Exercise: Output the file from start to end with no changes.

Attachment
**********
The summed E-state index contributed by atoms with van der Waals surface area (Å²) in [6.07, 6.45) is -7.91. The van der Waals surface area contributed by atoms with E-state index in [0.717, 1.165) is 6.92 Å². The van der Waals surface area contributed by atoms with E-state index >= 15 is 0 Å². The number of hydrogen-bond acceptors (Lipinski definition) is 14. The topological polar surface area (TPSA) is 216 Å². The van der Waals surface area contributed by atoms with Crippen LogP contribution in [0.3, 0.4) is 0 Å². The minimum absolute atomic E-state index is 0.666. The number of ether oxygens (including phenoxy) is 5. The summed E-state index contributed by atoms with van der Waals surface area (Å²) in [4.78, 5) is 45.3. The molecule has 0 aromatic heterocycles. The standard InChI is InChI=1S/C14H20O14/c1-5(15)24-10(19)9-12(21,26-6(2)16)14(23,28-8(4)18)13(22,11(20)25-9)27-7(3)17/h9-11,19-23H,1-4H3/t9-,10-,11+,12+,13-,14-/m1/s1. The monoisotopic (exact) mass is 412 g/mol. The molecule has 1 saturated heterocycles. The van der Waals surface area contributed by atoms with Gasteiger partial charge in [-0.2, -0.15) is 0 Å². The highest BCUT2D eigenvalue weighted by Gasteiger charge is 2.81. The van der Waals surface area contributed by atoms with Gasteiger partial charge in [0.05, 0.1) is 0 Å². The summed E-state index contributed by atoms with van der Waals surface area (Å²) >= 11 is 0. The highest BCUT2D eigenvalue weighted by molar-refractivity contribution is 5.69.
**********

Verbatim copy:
The summed E-state index contributed by atoms with van der Waals surface area (Å²) in [6.07, 6.45) is -7.91. The van der Waals surface area contributed by atoms with E-state index in [0.717, 1.165) is 6.92 Å². The van der Waals surface area contributed by atoms with E-state index >= 15 is 0 Å². The number of hydrogen-bond acceptors (Lipinski definition) is 14. The topological polar surface area (TPSA) is 216 Å². The van der Waals surface area contributed by atoms with Crippen LogP contribution in [0.3, 0.4) is 0 Å². The minimum absolute atomic E-state index is 0.666. The number of ether oxygens (including phenoxy) is 5. The summed E-state index contributed by atoms with van der Waals surface area (Å²) in [4.78, 5) is 45.3. The molecule has 0 aromatic heterocycles. The standard InChI is InChI=1S/C14H20O14/c1-5(15)24-10(19)9-12(21,26-6(2)16)14(23,28-8(4)18)13(22,11(20)25-9)27-7(3)17/h9-11,19-23H,1-4H3/t9-,10-,11+,12+,13-,14-/m1/s1. The monoisotopic (exact) mass is 412 g/mol. The molecule has 1 saturated heterocycles. The van der Waals surface area contributed by atoms with Gasteiger partial charge in [-0.2, -0.15) is 0 Å². The highest BCUT2D eigenvalue weighted by Gasteiger charge is 2.81. The van der Waals surface area contributed by atoms with Gasteiger partial charge in [0.05, 0.1) is 0 Å². The summed E-state index contributed by atoms with van der Waals surface area (Å²) >= 11 is 0. The highest BCUT2D eigenvalue weighted by molar-refractivity contribution is 5.69.